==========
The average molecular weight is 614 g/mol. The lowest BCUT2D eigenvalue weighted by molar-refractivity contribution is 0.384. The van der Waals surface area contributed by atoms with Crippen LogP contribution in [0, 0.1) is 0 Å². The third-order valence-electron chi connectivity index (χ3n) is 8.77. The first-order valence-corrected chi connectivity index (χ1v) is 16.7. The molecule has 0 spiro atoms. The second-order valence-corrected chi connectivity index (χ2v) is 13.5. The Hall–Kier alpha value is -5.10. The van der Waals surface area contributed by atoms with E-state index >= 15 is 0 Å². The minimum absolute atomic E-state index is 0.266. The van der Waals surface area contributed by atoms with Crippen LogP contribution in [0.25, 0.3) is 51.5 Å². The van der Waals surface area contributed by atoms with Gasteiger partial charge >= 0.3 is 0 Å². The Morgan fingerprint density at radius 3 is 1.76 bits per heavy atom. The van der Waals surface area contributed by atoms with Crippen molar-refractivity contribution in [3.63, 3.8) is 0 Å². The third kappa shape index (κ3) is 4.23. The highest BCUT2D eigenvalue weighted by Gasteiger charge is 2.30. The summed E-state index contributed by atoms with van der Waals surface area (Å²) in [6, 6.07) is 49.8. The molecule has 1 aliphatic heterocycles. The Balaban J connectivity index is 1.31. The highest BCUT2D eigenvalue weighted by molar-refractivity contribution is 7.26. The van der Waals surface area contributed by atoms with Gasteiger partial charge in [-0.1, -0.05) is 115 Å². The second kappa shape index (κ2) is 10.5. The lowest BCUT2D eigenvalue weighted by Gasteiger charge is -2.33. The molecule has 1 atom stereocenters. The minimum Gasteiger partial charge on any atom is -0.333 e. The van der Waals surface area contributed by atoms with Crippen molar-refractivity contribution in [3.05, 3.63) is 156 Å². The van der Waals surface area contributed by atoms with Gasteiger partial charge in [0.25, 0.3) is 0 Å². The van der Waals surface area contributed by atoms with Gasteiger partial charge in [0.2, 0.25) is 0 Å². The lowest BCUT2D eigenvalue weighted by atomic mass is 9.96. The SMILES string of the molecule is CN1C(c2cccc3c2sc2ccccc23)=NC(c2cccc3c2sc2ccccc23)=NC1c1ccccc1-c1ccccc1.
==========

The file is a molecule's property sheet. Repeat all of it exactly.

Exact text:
The average molecular weight is 614 g/mol. The lowest BCUT2D eigenvalue weighted by molar-refractivity contribution is 0.384. The van der Waals surface area contributed by atoms with Crippen LogP contribution in [0, 0.1) is 0 Å². The third-order valence-electron chi connectivity index (χ3n) is 8.77. The first-order valence-corrected chi connectivity index (χ1v) is 16.7. The molecule has 0 spiro atoms. The second-order valence-corrected chi connectivity index (χ2v) is 13.5. The Hall–Kier alpha value is -5.10. The van der Waals surface area contributed by atoms with E-state index >= 15 is 0 Å². The minimum absolute atomic E-state index is 0.266. The van der Waals surface area contributed by atoms with Crippen LogP contribution in [0.25, 0.3) is 51.5 Å². The van der Waals surface area contributed by atoms with Gasteiger partial charge >= 0.3 is 0 Å². The Morgan fingerprint density at radius 3 is 1.76 bits per heavy atom. The van der Waals surface area contributed by atoms with Crippen molar-refractivity contribution in [3.63, 3.8) is 0 Å². The third kappa shape index (κ3) is 4.23. The highest BCUT2D eigenvalue weighted by Gasteiger charge is 2.30. The summed E-state index contributed by atoms with van der Waals surface area (Å²) in [6, 6.07) is 49.8. The molecule has 1 aliphatic heterocycles. The Balaban J connectivity index is 1.31. The highest BCUT2D eigenvalue weighted by molar-refractivity contribution is 7.26. The van der Waals surface area contributed by atoms with Gasteiger partial charge in [-0.1, -0.05) is 115 Å². The second kappa shape index (κ2) is 10.5. The lowest BCUT2D eigenvalue weighted by Gasteiger charge is -2.33. The molecule has 1 atom stereocenters. The minimum Gasteiger partial charge on any atom is -0.333 e. The van der Waals surface area contributed by atoms with Crippen molar-refractivity contribution in [3.05, 3.63) is 156 Å². The van der Waals surface area contributed by atoms with Gasteiger partial charge in [0.25, 0.3) is 0 Å². The van der Waals surface area contributed by atoms with Gasteiger partial charge in [0.2, 0.25) is 0 Å². The lowest BCUT2D eigenvalue weighted by atomic mass is 9.96. The SMILES string of the molecule is CN1C(c2cccc3c2sc2ccccc23)=NC(c2cccc3c2sc2ccccc23)=NC1c1ccccc1-c1ccccc1.